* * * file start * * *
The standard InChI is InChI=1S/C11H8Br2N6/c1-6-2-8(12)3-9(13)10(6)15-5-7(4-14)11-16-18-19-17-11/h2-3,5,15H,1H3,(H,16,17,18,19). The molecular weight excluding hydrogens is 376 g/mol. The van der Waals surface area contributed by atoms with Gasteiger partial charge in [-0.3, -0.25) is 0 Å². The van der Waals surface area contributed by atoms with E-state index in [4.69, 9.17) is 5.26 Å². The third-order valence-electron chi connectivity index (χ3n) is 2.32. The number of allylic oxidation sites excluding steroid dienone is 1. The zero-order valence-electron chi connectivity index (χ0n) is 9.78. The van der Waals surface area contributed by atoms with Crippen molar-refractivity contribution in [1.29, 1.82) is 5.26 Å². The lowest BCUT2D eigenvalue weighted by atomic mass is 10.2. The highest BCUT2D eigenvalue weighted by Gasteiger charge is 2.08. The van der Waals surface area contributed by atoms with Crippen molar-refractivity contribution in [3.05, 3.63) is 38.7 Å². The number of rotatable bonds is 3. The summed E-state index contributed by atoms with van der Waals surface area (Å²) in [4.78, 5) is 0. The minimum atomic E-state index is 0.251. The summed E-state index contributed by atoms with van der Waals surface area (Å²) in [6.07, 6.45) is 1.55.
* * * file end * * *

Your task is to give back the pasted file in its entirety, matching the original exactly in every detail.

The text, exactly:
The standard InChI is InChI=1S/C11H8Br2N6/c1-6-2-8(12)3-9(13)10(6)15-5-7(4-14)11-16-18-19-17-11/h2-3,5,15H,1H3,(H,16,17,18,19). The molecular weight excluding hydrogens is 376 g/mol. The van der Waals surface area contributed by atoms with Gasteiger partial charge in [-0.3, -0.25) is 0 Å². The van der Waals surface area contributed by atoms with E-state index in [4.69, 9.17) is 5.26 Å². The third-order valence-electron chi connectivity index (χ3n) is 2.32. The number of allylic oxidation sites excluding steroid dienone is 1. The zero-order valence-electron chi connectivity index (χ0n) is 9.78. The van der Waals surface area contributed by atoms with Crippen molar-refractivity contribution in [1.29, 1.82) is 5.26 Å². The lowest BCUT2D eigenvalue weighted by atomic mass is 10.2. The highest BCUT2D eigenvalue weighted by Gasteiger charge is 2.08. The van der Waals surface area contributed by atoms with Crippen molar-refractivity contribution in [3.05, 3.63) is 38.7 Å². The number of rotatable bonds is 3. The summed E-state index contributed by atoms with van der Waals surface area (Å²) in [4.78, 5) is 0. The minimum atomic E-state index is 0.251. The summed E-state index contributed by atoms with van der Waals surface area (Å²) in [6.07, 6.45) is 1.55.